The von Krogh and Roos model, also known as the "Organizational Epistemology Model," is a framework that explains how organizations create and manage knowledge. It was developed by Georg von Krogh and Johan Roos in the mid-1990s and is widely used in organizational management and knowledge management research. The model is based on three interrelated components, which are:
1. Epistemology: This component refers to the theory of knowledge and how it is created, acquired, and used in organizations. The von Krogh and Roos model proposes that knowledge can be categorized into four types:
2. Ontology: This component refers to the nature of reality and how it is perceived by individuals and organizations. The von Krogh and Roos model proposes that individuals and organizations have different ontologies, which can influence their perception of knowledge and how it is managed. These ontologies can be categorized into two types:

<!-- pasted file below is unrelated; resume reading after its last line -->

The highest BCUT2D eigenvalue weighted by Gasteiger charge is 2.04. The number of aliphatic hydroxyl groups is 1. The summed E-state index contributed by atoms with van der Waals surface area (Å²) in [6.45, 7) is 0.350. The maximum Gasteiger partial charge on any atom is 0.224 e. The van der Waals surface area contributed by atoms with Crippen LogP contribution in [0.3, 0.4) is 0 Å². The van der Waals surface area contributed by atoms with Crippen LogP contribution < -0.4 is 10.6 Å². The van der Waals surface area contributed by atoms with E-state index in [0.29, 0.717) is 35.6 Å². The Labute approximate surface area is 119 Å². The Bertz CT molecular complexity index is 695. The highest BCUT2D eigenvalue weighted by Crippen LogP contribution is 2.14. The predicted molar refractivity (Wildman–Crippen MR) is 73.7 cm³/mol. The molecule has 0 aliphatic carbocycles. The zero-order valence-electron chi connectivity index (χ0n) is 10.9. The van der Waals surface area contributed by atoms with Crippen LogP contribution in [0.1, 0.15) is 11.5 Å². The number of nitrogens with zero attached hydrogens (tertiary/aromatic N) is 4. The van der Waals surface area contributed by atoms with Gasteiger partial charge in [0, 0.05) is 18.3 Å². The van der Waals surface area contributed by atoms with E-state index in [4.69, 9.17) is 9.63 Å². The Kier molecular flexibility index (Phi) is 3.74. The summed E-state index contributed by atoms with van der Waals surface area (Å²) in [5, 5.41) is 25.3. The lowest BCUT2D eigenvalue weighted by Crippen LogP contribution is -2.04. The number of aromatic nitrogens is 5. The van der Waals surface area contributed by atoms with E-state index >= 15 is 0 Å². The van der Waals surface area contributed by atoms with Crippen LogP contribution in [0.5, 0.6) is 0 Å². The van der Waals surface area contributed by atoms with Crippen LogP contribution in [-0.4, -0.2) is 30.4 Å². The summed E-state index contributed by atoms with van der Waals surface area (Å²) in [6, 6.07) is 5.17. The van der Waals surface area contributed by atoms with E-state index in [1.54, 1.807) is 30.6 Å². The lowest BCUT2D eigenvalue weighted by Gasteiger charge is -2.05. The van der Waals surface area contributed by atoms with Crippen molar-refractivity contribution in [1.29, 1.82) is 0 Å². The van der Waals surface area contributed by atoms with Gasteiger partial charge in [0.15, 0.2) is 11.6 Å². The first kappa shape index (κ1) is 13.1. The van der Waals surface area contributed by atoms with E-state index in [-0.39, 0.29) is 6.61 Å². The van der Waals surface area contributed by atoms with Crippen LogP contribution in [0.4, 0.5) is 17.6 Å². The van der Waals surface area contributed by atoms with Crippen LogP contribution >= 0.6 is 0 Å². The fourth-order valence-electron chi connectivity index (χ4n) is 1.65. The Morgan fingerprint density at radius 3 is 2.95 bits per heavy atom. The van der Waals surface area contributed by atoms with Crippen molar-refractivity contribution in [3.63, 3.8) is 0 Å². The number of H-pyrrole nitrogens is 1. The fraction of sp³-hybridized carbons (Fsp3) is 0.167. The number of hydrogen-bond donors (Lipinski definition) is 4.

3. Methodology: This component refers to the methods and processes used to create, acquire, and manage knowledge in organizations. The von Krogh and Roos model proposes that organizations can use four different methodologies to manage knowledge:
Overall, the von Krogh and Roos model suggests that effective knowledge management in organizations requires a deep understanding of the epistemology, ontology, and methodology of knowledge creation and management. By leveraging the different types of knowledge, ontologies, and methodologies, organizations can improve their ability to innovate, adapt, and compete in a rapidly changing environment.
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